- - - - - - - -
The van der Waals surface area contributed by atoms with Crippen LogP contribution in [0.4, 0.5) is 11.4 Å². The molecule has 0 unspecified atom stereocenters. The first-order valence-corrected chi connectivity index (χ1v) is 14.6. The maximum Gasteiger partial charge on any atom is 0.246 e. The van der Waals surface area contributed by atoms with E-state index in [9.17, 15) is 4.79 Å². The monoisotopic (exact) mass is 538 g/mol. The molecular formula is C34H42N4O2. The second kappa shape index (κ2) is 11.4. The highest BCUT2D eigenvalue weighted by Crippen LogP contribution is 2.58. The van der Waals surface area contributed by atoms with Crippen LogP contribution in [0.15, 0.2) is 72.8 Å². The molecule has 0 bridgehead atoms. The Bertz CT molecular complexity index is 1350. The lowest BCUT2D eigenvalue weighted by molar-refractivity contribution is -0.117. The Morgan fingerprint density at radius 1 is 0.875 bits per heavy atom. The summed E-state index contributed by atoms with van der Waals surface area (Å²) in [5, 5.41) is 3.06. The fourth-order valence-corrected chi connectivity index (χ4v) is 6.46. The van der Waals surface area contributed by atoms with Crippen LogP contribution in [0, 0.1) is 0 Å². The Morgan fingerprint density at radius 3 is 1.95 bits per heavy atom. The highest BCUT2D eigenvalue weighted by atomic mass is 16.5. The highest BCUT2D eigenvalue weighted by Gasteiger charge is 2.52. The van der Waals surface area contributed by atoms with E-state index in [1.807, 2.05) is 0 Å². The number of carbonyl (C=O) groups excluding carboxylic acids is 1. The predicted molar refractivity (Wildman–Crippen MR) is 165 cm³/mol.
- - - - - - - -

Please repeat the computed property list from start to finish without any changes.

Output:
The van der Waals surface area contributed by atoms with Crippen LogP contribution in [0.4, 0.5) is 11.4 Å². The molecule has 0 unspecified atom stereocenters. The first-order valence-corrected chi connectivity index (χ1v) is 14.6. The maximum Gasteiger partial charge on any atom is 0.246 e. The van der Waals surface area contributed by atoms with E-state index in [9.17, 15) is 4.79 Å². The monoisotopic (exact) mass is 538 g/mol. The molecular formula is C34H42N4O2. The second kappa shape index (κ2) is 11.4. The highest BCUT2D eigenvalue weighted by Crippen LogP contribution is 2.58. The van der Waals surface area contributed by atoms with Crippen LogP contribution in [0.15, 0.2) is 72.8 Å². The molecule has 0 bridgehead atoms. The Bertz CT molecular complexity index is 1350. The lowest BCUT2D eigenvalue weighted by molar-refractivity contribution is -0.117. The Morgan fingerprint density at radius 1 is 0.875 bits per heavy atom. The summed E-state index contributed by atoms with van der Waals surface area (Å²) in [5, 5.41) is 3.06. The fourth-order valence-corrected chi connectivity index (χ4v) is 6.46. The van der Waals surface area contributed by atoms with Crippen LogP contribution in [0, 0.1) is 0 Å². The Morgan fingerprint density at radius 3 is 1.95 bits per heavy atom. The highest BCUT2D eigenvalue weighted by atomic mass is 16.5. The highest BCUT2D eigenvalue weighted by Gasteiger charge is 2.52. The van der Waals surface area contributed by atoms with E-state index in [1.807, 2.05) is 0 Å². The number of carbonyl (C=O) groups excluding carboxylic acids is 1. The predicted molar refractivity (Wildman–Crippen MR) is 165 cm³/mol.